It is clearly a very concerted and very desperate attempt to use Islamophobia to bolster the government’s legitimacy in the face of a backlash against their cuts and attacks. Allowing these ideas to spread is poison for the working class.

Importantly, racism at the top has a ‘trickle down’ effect. The Islamophobia Register has received 460 submissions documenting racist attacks on Muslims since September last year. The Muslim Women’s Association has said the community feels “under siege”. Recent research at the ANU shows those with Muslim-sounding names applying for jobs are the least likely to be asked for an interview.

Any cursory examination of Reclaim Australia’s propaganda reveals that they are building almost exclusively out of nonsense myths about Islam and Muslims.

Yet some on the left, in particular Socialist Alternative, have been happy to ignore the context of Islamophobia and Abbott’s scaremongering. They are acting as if there is a major threat of fascism and large growth of the far right.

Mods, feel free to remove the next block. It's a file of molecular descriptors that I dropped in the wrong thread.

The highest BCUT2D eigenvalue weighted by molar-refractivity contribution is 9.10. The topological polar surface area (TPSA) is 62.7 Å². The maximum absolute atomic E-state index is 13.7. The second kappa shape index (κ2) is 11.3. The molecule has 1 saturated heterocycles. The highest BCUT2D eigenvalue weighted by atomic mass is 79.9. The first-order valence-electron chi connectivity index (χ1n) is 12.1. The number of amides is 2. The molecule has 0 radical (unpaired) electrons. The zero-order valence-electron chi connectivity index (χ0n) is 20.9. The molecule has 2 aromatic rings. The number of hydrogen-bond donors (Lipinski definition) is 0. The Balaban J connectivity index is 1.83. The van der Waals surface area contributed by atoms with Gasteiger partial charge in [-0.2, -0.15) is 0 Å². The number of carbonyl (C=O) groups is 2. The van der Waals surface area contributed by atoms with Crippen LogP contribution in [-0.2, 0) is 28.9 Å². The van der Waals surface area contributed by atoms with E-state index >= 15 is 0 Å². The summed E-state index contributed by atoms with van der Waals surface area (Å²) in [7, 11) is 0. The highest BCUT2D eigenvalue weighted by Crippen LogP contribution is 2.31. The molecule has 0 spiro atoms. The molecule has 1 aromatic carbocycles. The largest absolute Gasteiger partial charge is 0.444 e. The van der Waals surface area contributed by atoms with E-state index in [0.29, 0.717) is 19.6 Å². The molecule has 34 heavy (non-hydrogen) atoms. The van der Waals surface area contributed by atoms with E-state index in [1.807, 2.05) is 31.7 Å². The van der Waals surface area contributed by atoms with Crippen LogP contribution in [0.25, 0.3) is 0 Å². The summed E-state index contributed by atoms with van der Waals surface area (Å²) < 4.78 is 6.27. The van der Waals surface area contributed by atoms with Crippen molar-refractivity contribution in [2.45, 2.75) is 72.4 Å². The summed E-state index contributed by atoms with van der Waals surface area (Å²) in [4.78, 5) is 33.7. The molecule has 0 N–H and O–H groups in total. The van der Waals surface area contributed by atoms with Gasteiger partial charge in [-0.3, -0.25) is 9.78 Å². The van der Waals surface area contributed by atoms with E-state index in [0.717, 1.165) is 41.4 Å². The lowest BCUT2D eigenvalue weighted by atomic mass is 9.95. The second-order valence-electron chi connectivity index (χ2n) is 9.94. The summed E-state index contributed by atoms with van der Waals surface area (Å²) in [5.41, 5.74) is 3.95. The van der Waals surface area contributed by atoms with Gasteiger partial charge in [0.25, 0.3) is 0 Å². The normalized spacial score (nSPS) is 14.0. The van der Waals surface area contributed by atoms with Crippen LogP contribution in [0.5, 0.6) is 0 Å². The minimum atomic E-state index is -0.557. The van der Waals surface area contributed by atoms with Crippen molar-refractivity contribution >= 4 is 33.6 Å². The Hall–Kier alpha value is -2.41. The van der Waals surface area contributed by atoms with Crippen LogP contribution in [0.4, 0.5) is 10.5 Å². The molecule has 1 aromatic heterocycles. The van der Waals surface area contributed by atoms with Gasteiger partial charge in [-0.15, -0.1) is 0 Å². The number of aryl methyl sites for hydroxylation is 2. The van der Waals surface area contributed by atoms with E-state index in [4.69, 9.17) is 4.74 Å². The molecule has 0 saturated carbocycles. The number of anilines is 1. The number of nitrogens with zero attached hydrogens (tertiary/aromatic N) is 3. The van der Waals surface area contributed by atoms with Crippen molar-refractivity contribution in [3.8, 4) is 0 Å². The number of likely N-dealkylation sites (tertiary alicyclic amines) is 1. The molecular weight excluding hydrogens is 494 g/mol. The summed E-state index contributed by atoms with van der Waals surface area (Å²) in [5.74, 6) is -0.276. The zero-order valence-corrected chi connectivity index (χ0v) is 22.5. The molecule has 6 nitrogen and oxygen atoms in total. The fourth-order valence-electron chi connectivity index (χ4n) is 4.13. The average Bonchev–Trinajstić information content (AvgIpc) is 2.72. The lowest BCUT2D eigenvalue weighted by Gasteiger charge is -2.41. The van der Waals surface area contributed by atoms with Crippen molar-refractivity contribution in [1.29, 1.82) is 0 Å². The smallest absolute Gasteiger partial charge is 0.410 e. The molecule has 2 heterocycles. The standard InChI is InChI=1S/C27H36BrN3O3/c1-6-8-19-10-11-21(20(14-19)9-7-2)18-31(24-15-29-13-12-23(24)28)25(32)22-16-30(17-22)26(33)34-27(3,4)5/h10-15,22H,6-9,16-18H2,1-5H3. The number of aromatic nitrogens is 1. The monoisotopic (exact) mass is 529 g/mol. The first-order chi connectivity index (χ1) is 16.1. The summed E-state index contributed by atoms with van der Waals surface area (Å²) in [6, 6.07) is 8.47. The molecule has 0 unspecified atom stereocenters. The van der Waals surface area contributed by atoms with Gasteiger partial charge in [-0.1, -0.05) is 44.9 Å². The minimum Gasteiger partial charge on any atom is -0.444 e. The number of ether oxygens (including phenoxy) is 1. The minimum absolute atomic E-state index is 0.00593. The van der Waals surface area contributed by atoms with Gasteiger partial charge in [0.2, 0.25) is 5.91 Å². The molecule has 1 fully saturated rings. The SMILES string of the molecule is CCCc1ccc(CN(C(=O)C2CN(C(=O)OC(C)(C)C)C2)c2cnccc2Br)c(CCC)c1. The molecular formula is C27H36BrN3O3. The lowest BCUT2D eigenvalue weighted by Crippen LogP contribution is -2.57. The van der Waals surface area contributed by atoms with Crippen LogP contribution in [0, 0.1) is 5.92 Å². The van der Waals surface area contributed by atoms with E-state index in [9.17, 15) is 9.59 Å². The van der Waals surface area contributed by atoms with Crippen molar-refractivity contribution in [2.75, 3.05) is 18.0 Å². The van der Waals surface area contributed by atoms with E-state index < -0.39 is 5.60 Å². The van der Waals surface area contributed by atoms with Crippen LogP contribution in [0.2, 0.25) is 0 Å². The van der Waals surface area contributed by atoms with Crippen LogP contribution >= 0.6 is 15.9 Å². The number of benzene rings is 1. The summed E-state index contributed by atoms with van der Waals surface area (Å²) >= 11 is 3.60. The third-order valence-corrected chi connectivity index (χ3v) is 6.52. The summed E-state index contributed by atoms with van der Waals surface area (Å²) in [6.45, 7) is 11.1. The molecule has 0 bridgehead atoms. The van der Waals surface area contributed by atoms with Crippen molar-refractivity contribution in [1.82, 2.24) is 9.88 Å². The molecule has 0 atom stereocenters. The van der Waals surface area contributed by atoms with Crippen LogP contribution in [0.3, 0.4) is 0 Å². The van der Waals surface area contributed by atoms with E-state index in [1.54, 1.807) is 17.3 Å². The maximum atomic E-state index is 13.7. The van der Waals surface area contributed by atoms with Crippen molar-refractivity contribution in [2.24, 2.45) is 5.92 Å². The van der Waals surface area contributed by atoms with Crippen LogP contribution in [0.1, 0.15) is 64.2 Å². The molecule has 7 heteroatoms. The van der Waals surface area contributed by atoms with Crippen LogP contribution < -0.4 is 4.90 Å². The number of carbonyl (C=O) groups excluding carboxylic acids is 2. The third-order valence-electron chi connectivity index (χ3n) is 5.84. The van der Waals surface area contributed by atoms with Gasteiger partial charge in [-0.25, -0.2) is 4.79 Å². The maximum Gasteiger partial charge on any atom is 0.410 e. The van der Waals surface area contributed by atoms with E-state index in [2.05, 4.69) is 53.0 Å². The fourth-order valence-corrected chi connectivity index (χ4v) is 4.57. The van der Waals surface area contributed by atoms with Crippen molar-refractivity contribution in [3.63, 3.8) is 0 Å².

This has gone along with arguing to physically confront Reclaim Australia and shut down their rallies.

Confronting racists directly has an important role to play in making sure Reclaim Australia’s racism does not go unchallenged, and in helping demoralise their supporters.

Solidarity has argued that the most effective way to confront Reclaim Australia will be mobilising as large a number as possible in the counter-demonstrations. Only small numbers are currently willing to be a part of physical confrontation, and a focus on this will limit the numbers. Perhaps in some recognition of this, Socialist Alternative has argued for confrontational demonstrations but have refused to honestly build them as such. But not explaining the situation to people does not help win an argument for those tactics. There may be confusion on the day, with people who attend not convinced about the need for confrontation or unaware of the plan to take over the space of the Reclaim Australia rallies.